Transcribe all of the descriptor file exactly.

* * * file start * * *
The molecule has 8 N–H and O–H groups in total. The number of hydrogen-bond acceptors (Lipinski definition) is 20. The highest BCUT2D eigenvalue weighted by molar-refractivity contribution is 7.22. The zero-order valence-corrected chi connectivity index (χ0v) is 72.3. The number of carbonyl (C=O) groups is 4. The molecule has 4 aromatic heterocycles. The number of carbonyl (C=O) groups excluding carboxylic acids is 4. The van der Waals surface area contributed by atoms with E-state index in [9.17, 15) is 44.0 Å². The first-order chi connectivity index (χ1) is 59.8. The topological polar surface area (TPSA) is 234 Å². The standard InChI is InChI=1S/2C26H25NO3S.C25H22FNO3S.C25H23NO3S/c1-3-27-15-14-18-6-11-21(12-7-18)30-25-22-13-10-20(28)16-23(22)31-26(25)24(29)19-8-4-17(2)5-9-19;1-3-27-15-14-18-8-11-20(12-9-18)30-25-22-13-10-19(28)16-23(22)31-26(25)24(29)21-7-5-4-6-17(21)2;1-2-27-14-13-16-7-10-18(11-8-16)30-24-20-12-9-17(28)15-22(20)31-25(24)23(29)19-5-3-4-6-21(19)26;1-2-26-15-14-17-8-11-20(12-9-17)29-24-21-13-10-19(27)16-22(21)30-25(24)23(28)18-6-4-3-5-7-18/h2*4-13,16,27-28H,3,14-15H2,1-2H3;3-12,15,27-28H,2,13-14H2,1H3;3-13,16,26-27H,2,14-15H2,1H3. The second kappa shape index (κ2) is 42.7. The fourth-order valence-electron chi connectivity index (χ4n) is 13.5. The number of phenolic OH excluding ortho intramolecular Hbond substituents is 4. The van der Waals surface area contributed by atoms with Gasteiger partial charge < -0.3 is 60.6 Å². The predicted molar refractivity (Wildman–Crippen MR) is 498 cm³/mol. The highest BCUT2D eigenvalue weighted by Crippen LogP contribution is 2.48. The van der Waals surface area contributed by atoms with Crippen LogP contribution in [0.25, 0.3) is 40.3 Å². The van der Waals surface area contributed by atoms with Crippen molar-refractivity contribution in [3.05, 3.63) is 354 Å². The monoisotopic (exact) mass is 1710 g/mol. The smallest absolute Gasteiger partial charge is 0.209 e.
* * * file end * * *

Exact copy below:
The molecule has 8 N–H and O–H groups in total. The number of hydrogen-bond acceptors (Lipinski definition) is 20. The highest BCUT2D eigenvalue weighted by molar-refractivity contribution is 7.22. The zero-order valence-corrected chi connectivity index (χ0v) is 72.3. The number of carbonyl (C=O) groups is 4. The molecule has 4 aromatic heterocycles. The number of carbonyl (C=O) groups excluding carboxylic acids is 4. The van der Waals surface area contributed by atoms with E-state index in [9.17, 15) is 44.0 Å². The first-order chi connectivity index (χ1) is 59.8. The topological polar surface area (TPSA) is 234 Å². The standard InChI is InChI=1S/2C26H25NO3S.C25H22FNO3S.C25H23NO3S/c1-3-27-15-14-18-6-11-21(12-7-18)30-25-22-13-10-20(28)16-23(22)31-26(25)24(29)19-8-4-17(2)5-9-19;1-3-27-15-14-18-8-11-20(12-9-18)30-25-22-13-10-19(28)16-23(22)31-26(25)24(29)21-7-5-4-6-17(21)2;1-2-27-14-13-16-7-10-18(11-8-16)30-24-20-12-9-17(28)15-22(20)31-25(24)23(29)19-5-3-4-6-21(19)26;1-2-26-15-14-17-8-11-20(12-9-17)29-24-21-13-10-19(27)16-22(21)30-25(24)23(28)18-6-4-3-5-7-18/h2*4-13,16,27-28H,3,14-15H2,1-2H3;3-12,15,27-28H,2,13-14H2,1H3;3-13,16,26-27H,2,14-15H2,1H3. The second kappa shape index (κ2) is 42.7. The fourth-order valence-electron chi connectivity index (χ4n) is 13.5. The number of phenolic OH excluding ortho intramolecular Hbond substituents is 4. The van der Waals surface area contributed by atoms with Gasteiger partial charge < -0.3 is 60.6 Å². The predicted molar refractivity (Wildman–Crippen MR) is 498 cm³/mol. The highest BCUT2D eigenvalue weighted by Crippen LogP contribution is 2.48. The van der Waals surface area contributed by atoms with Crippen LogP contribution in [0.25, 0.3) is 40.3 Å². The van der Waals surface area contributed by atoms with Crippen molar-refractivity contribution in [3.05, 3.63) is 354 Å². The monoisotopic (exact) mass is 1710 g/mol. The smallest absolute Gasteiger partial charge is 0.209 e.